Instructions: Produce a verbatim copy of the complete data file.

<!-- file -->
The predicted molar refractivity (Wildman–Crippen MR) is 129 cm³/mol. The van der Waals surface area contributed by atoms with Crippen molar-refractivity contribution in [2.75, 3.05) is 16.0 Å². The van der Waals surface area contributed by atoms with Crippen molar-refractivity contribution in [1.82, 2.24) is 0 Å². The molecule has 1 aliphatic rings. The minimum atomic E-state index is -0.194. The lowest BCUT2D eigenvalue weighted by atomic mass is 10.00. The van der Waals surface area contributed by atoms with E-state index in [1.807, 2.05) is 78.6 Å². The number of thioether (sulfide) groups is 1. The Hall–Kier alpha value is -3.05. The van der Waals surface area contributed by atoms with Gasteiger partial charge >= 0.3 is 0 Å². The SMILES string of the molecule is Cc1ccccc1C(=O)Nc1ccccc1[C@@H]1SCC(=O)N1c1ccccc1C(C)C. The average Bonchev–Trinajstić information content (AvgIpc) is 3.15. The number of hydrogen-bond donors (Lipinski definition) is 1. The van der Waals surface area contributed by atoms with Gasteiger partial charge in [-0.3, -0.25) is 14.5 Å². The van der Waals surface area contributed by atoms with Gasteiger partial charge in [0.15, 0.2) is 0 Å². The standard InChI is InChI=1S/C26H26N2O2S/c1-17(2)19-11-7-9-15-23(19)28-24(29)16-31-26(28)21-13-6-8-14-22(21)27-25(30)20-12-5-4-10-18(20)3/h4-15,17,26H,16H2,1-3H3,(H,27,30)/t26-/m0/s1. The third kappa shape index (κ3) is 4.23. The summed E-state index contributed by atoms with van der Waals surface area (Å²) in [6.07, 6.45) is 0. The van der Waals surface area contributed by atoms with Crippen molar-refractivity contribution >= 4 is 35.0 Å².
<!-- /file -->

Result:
The predicted molar refractivity (Wildman–Crippen MR) is 129 cm³/mol. The van der Waals surface area contributed by atoms with Crippen molar-refractivity contribution in [2.75, 3.05) is 16.0 Å². The van der Waals surface area contributed by atoms with Crippen molar-refractivity contribution in [1.82, 2.24) is 0 Å². The molecule has 1 aliphatic rings. The minimum atomic E-state index is -0.194. The lowest BCUT2D eigenvalue weighted by atomic mass is 10.00. The van der Waals surface area contributed by atoms with E-state index in [1.807, 2.05) is 78.6 Å². The number of thioether (sulfide) groups is 1. The Hall–Kier alpha value is -3.05. The van der Waals surface area contributed by atoms with Gasteiger partial charge >= 0.3 is 0 Å². The SMILES string of the molecule is Cc1ccccc1C(=O)Nc1ccccc1[C@@H]1SCC(=O)N1c1ccccc1C(C)C. The average Bonchev–Trinajstić information content (AvgIpc) is 3.15. The number of hydrogen-bond donors (Lipinski definition) is 1. The van der Waals surface area contributed by atoms with Gasteiger partial charge in [-0.3, -0.25) is 14.5 Å². The van der Waals surface area contributed by atoms with Gasteiger partial charge in [0.15, 0.2) is 0 Å². The standard InChI is InChI=1S/C26H26N2O2S/c1-17(2)19-11-7-9-15-23(19)28-24(29)16-31-26(28)21-13-6-8-14-22(21)27-25(30)20-12-5-4-10-18(20)3/h4-15,17,26H,16H2,1-3H3,(H,27,30)/t26-/m0/s1. The third kappa shape index (κ3) is 4.23. The summed E-state index contributed by atoms with van der Waals surface area (Å²) in [6.07, 6.45) is 0. The van der Waals surface area contributed by atoms with Crippen molar-refractivity contribution >= 4 is 35.0 Å².